Tackling the legal issues regarding implementing WHO FCTC – workshop for NIS in Turkmenistan

WHO

Tobacco control experts from the 12 newly independent states (NIS) took part in a workshop to strengthen the implementation of the WHO Framework Convention on Tobacco Control (WHO FCTC) on 14–18 December 2015 in Turkmenistan. Participants gained a better understanding of the WHO FCTC, tobacco industry tactics, the key components of effective tobacco control policies and their implementation, as well as strategies to defend the WHO FCTC.

The Deputy Minister of Health and Medical Industry of Turkmenistan opened the meeting, sharing how the Ashgabat Declaration on the Prevention and Control of Noncommunicable Diseases in the Context of Health 2020 committed Turkmenistan to speed up actions on tobacco control. The country resolved to become tobacco free by 2025 (with less than 5% of the population smoking). Turkmenistan has already made progress in implementing the WHO FCTC, as it

  • ratified the Protocol to Eliminate Illicit Trade in Tobacco Products as 1 of 12 countries globally
  • adapted a law banning smoking in public places
  • included large warnings on tobacco packs
  • banned tobacco sponsorship and promotion
  • regulated the sale of tobacco products.

An emerging new European landscape of tobacco control

"Many of the new leaders in tobacco control are now sitting in this room," says Kristina Mauer Stender, Programme Manager, Tobacco Control at WHO/Europe. She drew the attention of participants to the new emerging landscape of tobacco control in the WHO European Region.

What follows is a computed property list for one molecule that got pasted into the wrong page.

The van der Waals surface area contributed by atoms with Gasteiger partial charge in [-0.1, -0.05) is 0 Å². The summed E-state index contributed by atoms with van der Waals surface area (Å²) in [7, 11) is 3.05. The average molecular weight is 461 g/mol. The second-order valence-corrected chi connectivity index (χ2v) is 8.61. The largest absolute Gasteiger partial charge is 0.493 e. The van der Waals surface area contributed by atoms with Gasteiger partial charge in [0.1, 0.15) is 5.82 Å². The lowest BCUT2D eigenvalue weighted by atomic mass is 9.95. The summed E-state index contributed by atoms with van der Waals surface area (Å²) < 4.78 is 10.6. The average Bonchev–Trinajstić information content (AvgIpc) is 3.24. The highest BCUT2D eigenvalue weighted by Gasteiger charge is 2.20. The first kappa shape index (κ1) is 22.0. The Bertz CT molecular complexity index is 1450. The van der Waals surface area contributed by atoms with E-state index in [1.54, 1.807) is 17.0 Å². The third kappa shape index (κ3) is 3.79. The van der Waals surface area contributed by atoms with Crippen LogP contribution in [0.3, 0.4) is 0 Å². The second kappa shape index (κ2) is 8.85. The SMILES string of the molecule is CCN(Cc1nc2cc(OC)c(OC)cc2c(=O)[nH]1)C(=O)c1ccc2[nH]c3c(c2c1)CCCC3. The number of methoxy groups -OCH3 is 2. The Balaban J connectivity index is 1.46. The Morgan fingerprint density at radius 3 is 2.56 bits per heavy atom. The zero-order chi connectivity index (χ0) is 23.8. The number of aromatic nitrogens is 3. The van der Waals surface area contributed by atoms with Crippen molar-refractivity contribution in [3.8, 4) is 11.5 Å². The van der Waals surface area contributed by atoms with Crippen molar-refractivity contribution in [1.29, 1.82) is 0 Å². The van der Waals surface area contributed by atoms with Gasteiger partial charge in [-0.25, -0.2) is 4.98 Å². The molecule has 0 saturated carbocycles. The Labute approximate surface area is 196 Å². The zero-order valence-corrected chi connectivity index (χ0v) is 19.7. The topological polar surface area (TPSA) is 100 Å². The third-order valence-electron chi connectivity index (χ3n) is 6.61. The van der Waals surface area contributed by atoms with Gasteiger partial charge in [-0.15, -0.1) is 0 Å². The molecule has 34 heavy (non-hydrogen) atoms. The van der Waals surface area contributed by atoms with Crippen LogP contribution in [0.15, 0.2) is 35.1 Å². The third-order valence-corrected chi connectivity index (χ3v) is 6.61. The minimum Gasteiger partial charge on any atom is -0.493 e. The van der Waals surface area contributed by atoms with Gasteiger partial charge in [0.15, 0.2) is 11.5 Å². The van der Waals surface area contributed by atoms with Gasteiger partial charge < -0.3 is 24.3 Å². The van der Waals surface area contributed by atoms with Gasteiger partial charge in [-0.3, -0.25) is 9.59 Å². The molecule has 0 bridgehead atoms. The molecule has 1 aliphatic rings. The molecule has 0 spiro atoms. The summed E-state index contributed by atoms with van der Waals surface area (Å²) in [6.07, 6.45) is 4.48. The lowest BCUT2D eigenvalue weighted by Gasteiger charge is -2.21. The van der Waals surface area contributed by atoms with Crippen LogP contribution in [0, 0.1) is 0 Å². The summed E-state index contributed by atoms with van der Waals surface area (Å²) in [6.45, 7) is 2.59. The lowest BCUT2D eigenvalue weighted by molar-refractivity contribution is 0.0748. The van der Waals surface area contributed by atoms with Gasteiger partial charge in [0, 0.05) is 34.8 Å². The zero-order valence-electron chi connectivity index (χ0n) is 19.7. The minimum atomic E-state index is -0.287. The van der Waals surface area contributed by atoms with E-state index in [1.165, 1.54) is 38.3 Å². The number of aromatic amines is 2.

The eastern part of the Region has a high prevalence of males smoking while female smoking rates are much lower in the western part. Although there is a clear decline in smoking since ratification of the WHO FCTC in 2005, not all countries will reach the global target of a 30% reduction in smoking prevalence by 2025. Many countries have made progress, but the goals set in the roadmap may not be met due to the low implementation 10 years into the adoption of the WHO FCTC. The next 10 years will be crucial to make advances in tobacco control. Countries are at different stages of implementation, and the post-Soviet countries are well placed to implement the recommendations.

Representing the country in the Region with the highest prevalence of smokers, Dr Oleg Salagay, Director of the Public Health and Communications Department of the Ministry of Health of the Russian Federation, shared his country's experience in implementing WHO FCTC. He highlighted 3 key issues, which had been crucial to make progress:

  • seeing and understanding the end goal
  • combining international evidence and experience
  • using effective communication to denormalize tobacco use and to motivate people to stop smoking.

The interactive part of the workshop was led by Tobacco-Free Kids (TFK), an international organization of attorneys helping countries to fulfill obligations of the WHO FCTC. The organization:

  • provides legislative support in developing draft laws
  • comments on purposed regulatory measures
  • prepares talking points for advocacy
  • supports legal capacity building and litigation against the tobacco industry.

Through hands-on exercises, TFK allowed participants to experience the tactics of the tobacco industry, revealing the misconception of light cigarettes, marketed by the industry as less harmful, and the unscientific methods used by the industry in testing cigarettes. The workshop also covered how tobacco use changes the physical structure of the brain and how participants can prevent tobacco companies in undermining tobacco control policies (WHO FCTC Article 5.3).